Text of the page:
2021 — Oakland California, USA
About this series
Juan Aballe’s project Last best Hope shares its name with a phrase used in 1862 by then-President Abraham Lincoln. For Lincoln, “the last best hope of earth” was the United States of America and the freedom and democratic ideals for which it stood. He imagined a future in which hundreds of millions of immigrants would travel to its shores to find a better life.
More than a century and a half later, Aballe found the pulsating remains of that hope, buried under decades of hardship and disappointment. With help from a friend, a primary school teacher in Oakland, Aballe met families who’d traveled to the United States from countries like Mexico, Guatemala, and El Salvador. They had all sacrificed much to come to the US. Having a language in common helped established trust between the photographer and his subjects. “I wanted to know about their stories, and how they had imagined their new lives in the US before leaving everything behind, sometimes even risking their lives”.
In contrast with the shining ideal Lincoln dreamt of so long ago, daily life in Oakland can be difficult. The crime rate is relatively high, and school lockdowns are not uncommon. The children Aballe met were all citizens of the United States, though the immigration situations for the parents varied. “In some cases, they still had no legal status,” the photographer explains. “They couldn’t leave the country to visit their families, or else they would risk never seeing their children again.”
Throughout the city, Aballe recognized relics of the past set sharply against the realities of the present. In the pale and lovelorn corners of Oakland, he found both anxiety and loss. But he also found the steadfast glimmers of hope and longing. While out on those lonely streets with his big, bulky camera, Aballe did strike up a few conversations with curious passersby. “I have the feeling that, in general, people are happy to feel close, if only for a few moments, to other people” .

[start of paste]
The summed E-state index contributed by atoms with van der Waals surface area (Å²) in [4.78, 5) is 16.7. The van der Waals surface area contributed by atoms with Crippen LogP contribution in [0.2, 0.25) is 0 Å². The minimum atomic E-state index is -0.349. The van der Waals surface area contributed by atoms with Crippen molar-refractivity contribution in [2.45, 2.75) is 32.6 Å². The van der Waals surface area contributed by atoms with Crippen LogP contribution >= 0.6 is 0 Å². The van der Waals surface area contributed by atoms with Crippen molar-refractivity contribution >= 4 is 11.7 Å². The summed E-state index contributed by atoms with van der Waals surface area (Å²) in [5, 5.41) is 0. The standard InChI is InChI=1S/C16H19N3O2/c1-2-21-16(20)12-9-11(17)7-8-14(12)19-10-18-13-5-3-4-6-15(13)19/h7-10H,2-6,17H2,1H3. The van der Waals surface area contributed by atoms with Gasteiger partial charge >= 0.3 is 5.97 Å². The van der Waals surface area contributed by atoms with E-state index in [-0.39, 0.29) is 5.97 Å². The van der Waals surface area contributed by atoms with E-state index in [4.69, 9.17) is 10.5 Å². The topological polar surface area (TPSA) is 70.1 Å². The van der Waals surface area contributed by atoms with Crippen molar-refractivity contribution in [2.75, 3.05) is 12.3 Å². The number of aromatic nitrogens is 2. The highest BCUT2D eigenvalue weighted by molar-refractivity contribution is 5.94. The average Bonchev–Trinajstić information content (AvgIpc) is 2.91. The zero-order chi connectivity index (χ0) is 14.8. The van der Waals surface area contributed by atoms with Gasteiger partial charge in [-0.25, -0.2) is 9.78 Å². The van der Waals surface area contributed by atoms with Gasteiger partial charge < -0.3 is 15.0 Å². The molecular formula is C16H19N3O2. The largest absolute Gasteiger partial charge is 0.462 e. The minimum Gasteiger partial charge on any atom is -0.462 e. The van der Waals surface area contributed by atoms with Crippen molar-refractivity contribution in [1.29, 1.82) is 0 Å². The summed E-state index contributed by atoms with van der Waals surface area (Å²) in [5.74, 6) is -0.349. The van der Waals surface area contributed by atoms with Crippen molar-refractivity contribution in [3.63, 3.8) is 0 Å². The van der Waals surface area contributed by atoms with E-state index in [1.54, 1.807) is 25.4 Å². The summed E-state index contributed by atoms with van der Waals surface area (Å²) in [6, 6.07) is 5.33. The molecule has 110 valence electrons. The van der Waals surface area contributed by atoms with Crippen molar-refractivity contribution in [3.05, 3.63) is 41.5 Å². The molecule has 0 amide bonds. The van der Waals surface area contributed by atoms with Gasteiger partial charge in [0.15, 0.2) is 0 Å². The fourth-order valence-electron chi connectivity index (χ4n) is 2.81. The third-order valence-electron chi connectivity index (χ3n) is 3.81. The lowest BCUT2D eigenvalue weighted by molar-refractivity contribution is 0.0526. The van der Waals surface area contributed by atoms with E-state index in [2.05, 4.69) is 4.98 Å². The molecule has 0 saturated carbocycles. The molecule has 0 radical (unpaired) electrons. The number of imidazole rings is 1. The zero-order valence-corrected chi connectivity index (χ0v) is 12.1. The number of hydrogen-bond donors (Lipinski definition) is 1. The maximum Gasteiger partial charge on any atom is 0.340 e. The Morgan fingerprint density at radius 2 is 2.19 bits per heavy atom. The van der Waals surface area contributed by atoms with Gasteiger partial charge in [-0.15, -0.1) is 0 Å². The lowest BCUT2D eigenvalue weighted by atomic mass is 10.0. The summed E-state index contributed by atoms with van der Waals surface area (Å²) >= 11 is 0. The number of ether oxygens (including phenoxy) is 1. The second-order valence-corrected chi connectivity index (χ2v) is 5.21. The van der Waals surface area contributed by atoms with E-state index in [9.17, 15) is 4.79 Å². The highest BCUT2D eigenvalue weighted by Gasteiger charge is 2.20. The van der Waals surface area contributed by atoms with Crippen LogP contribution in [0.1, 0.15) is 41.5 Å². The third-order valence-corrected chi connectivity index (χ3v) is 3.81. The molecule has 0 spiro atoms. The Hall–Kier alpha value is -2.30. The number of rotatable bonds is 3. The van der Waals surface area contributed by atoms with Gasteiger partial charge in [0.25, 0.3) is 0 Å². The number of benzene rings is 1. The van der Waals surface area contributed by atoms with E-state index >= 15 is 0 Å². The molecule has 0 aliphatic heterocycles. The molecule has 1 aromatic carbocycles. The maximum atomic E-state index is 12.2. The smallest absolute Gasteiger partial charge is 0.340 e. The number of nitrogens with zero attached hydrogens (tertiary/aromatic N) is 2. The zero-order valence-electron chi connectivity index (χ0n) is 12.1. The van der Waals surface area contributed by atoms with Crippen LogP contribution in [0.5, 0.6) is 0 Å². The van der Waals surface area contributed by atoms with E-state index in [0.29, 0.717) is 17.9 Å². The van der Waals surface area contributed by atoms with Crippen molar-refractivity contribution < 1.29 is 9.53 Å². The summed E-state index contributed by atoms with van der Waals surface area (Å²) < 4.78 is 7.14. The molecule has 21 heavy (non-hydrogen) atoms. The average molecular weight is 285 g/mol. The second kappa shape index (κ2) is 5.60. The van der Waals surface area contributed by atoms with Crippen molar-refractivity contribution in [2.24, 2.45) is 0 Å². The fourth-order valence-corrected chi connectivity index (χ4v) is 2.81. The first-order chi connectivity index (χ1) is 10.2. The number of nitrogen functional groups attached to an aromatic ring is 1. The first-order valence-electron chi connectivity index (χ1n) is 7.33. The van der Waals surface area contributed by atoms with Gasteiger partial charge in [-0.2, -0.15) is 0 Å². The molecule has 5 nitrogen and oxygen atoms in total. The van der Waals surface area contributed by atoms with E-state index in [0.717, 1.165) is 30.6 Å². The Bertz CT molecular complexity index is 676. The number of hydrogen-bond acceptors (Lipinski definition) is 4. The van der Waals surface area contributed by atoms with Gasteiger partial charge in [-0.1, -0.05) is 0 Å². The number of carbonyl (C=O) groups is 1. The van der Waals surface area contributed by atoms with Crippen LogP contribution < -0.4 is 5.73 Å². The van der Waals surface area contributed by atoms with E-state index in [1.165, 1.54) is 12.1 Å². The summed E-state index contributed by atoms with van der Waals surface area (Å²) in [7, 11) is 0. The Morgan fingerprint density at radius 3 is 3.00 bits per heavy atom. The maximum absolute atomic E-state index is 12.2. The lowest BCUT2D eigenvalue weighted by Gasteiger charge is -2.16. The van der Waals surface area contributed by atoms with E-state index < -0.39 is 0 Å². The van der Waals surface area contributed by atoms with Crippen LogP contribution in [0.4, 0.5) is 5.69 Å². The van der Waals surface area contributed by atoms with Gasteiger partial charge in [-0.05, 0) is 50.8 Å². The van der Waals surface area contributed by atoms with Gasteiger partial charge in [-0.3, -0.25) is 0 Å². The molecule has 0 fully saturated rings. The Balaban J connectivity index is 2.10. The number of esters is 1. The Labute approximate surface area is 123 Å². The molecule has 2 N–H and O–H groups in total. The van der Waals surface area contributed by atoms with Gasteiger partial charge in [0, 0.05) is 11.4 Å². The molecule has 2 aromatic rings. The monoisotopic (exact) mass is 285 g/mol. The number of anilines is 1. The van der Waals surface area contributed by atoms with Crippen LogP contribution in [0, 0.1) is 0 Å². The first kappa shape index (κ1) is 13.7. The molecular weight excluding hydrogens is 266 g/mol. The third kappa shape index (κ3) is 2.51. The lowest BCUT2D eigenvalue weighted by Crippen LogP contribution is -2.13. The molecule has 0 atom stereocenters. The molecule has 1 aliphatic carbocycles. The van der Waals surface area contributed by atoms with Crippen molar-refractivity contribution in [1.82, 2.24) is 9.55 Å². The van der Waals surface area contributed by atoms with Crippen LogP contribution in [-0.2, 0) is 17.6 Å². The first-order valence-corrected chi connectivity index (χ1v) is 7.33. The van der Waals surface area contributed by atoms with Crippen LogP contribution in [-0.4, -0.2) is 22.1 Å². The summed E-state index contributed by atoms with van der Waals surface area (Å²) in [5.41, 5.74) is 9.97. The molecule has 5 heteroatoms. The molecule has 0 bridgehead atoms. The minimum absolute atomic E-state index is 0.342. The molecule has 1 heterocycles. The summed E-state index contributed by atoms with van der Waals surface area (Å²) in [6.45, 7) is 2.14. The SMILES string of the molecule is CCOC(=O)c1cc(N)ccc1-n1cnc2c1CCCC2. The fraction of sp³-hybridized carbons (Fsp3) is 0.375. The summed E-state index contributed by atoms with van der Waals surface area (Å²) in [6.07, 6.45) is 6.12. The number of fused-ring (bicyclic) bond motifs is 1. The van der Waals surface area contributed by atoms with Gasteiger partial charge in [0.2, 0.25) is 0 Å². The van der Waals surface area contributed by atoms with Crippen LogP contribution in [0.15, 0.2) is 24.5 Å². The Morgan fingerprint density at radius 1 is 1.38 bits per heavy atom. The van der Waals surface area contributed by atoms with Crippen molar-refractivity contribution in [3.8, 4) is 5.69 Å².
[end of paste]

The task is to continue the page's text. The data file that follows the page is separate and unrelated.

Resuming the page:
Juan Aballe started printing his photographs in the darkroom while studying chemistry at the universities of Madrid and Berlin. After graduating as a chemist, Juan decided to fully devote himself to photography and visual media. He studied at the school of the International Center of Photography (NYC), and later obtained his Master in Photography at EFTI School (Madrid). Juan’s work has been exhibited and published internationally and he has been awarded grants from institutions such as the Spanish Ministry of Culture, or Fundación Botín. He has lived several years in Germany and the U.S.A. and is currently based in a small town in the mountains near Madrid.
His first self-published photobook, “Nachbar” (neighbor in German), consisted of 36 photographs with the same view of the building in front of his flat in East Berlin. Photographed for over a year, at one of the windows we see an old man spending time alone day after day.
In 2014 the independent publisher Fuego Books published his project “Country Fictions”, photographed in rural areas of the Iberian Peninsula between 2011 and 2013, in the aftermath of a profound economic crisis.
In 2021 his work “Last Best Hope”, developed in the city of Oakland, California, will be published by the scottish publisher Another Place Press.